Thursday, August 17, 2017

Faith and Community: The Role of the African American Church in Richmond

Thursday, August 17, 2017
Time: Noon–1:00 PM
Place: Conference Rooms, Free

The 150th anniversary of Sixth Mount Zion Baptist Church, one of Richmond’s most historic congregations, is the inspiration for this discussion of the African American church’s role and impact—both historical and current—on Richmond’s culture. Moderator Samantha Willis, arts and entertainment editor for Richmond Magazine, will lead this conversation with community historian Elvatrice Belsches, Reverend Tyrone Nelson of Sixth Mount Zion Baptist Church, and Dr. Andrew White, a senior minister with ties to Virginia Union University and the Baptist General Convention of Virginia. Cosponsored by Sixth Mount Zion Baptist Church. For more information, contact or 804.692.3999.

Teetotalers & Moonshiners: Prohibition in Virginia, Distilled

Monday, April 03, 2017 — Saturday, December 02, 2017
Place: Exhibition Gallery & Lobby, Free

Which Virginia county is the Moonshine Capital of the World? The Library of Virginia's upcoming exhibition, Teetotalers & Moonshiners: Prohibition in Virginia, Distilled, will reveal that and more as it explores the impact of Prohibition on the Old Dominion. On November 1, 1916, Virginia's breweries and distilleries closed their doors as the state began a grand experiment in Prohibition. From that date until 1933, state inspectors and federal agents attempted to stem the flow of illicit alcohol to a thirsty populace. Newsreels of still-busting raids, music from the Jazz Age, and vintage stills will complement the archival record of the exploits of Virginia's Prohibition Commission. This exhibition is supported in part by the Virginia Department of Alcoholic Beverage Control and the National Alcohol Beverage Control Association.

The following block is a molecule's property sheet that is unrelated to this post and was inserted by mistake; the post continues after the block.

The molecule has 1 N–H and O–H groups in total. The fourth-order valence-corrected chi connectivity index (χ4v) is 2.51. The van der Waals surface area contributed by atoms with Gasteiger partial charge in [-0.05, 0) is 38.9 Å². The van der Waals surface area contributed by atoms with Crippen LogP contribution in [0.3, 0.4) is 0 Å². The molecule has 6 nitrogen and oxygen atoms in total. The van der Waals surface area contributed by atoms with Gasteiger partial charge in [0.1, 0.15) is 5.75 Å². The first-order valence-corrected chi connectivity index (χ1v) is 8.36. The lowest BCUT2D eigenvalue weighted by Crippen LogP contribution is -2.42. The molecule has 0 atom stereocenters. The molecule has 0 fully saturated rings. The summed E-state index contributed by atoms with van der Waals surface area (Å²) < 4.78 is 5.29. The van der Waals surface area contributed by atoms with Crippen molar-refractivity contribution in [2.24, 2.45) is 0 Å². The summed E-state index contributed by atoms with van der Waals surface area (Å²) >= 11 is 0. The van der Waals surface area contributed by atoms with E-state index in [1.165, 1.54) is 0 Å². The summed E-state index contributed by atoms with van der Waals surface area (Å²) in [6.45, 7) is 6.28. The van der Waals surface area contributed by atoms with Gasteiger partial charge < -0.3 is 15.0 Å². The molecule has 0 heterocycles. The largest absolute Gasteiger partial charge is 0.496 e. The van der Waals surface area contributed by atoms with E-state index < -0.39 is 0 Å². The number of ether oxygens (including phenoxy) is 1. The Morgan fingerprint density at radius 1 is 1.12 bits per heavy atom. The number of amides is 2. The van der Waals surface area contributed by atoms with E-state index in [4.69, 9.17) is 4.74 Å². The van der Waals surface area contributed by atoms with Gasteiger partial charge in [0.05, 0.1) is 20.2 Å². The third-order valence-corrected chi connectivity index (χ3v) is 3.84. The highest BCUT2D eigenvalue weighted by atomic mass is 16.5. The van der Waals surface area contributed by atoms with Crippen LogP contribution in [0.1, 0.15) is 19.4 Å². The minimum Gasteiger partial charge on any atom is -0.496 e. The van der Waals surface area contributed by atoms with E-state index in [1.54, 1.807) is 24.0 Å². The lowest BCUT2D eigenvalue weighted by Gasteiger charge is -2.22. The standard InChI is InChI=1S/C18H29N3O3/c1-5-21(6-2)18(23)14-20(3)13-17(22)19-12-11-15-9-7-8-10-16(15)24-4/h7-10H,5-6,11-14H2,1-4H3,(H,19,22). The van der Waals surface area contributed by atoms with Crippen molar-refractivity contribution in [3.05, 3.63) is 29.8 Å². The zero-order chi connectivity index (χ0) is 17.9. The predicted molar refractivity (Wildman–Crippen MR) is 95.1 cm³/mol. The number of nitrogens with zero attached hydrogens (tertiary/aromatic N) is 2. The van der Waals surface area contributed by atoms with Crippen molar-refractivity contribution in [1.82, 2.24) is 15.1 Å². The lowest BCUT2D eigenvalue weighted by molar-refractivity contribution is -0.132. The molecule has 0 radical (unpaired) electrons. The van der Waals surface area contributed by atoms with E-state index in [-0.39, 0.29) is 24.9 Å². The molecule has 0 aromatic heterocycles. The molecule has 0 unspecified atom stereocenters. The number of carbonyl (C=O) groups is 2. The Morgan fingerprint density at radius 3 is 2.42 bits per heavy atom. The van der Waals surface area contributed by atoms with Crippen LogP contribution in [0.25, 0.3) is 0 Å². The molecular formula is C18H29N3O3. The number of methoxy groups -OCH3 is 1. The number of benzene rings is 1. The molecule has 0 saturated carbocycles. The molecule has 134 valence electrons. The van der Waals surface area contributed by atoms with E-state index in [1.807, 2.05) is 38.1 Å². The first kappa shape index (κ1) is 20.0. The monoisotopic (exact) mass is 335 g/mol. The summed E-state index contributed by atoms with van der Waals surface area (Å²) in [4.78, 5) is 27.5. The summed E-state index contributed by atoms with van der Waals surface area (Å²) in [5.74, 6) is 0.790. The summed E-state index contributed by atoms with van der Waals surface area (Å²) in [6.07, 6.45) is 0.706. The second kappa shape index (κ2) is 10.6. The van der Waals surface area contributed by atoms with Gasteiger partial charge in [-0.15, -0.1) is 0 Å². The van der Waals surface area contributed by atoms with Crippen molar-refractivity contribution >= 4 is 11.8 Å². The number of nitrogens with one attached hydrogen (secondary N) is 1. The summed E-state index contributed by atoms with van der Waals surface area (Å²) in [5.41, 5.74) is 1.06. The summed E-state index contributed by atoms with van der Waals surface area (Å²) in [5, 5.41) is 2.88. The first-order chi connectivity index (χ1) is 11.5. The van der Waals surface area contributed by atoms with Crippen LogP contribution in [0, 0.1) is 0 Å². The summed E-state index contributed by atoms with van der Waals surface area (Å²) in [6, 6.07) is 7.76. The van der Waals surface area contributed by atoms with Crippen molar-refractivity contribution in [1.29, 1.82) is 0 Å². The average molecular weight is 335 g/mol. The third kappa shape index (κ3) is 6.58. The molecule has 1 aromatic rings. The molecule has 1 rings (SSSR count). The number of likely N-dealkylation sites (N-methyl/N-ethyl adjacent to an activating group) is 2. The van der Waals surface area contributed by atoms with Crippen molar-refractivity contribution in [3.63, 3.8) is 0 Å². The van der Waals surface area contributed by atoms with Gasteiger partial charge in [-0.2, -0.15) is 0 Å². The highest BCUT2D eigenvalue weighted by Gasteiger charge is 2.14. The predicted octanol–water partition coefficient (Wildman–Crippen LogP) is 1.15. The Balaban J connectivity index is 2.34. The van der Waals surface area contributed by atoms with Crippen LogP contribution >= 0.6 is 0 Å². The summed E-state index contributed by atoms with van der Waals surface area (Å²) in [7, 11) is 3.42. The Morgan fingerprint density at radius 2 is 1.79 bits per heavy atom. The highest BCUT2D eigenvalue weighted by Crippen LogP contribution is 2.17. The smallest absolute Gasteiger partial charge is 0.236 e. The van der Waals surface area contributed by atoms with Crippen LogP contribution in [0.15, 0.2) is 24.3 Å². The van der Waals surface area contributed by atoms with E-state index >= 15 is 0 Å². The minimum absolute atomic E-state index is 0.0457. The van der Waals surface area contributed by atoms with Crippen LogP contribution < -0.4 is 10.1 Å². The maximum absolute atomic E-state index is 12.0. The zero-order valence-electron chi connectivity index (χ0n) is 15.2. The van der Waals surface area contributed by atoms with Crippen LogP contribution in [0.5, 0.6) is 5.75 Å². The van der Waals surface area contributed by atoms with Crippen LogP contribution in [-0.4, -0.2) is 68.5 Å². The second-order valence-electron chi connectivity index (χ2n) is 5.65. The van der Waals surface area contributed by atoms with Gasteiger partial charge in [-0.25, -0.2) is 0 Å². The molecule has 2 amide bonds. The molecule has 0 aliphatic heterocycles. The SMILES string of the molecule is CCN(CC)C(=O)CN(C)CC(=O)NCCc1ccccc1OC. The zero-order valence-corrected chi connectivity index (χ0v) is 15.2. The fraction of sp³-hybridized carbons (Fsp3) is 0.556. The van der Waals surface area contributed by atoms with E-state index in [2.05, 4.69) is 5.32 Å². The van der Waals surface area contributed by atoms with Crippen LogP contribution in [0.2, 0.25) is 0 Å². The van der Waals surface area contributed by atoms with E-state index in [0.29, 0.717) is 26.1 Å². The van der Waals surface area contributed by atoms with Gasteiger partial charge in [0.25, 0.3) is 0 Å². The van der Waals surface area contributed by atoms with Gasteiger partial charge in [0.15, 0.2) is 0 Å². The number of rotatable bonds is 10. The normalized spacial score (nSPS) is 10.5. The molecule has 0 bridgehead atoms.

Virginia’s Forgotten Canneries

Tuesday, August 01, 2017 — Saturday, February 03, 2018
Place: Second Floor Reading Rooms, Free

Created by the Blue Ridge Institute of Ferrum College, Virginia’s Forgotten Canneries documents the home canning industry developed by local farmers that supplied vegetables and fruits to the commonwealth’s increasingly urban population for more than 50 years. These rural canneries were small operations that also provided cash wages for rural residents. Counties along Virginia’s central Blue Ridge Mountains were particularly rich in canneries, such as Botetourt County, which was home to 193 of them in 1915. The exhibition features colorful and eye-catching labels–on graphic panels as well as on a pyramid of actual cans–many of which were created by the Piedmont Label Company (now Smyth Companies), of Bedford, which donated approximately 10,000 of its pre-1960 labels to the Blue Ridge Institute in 2014.

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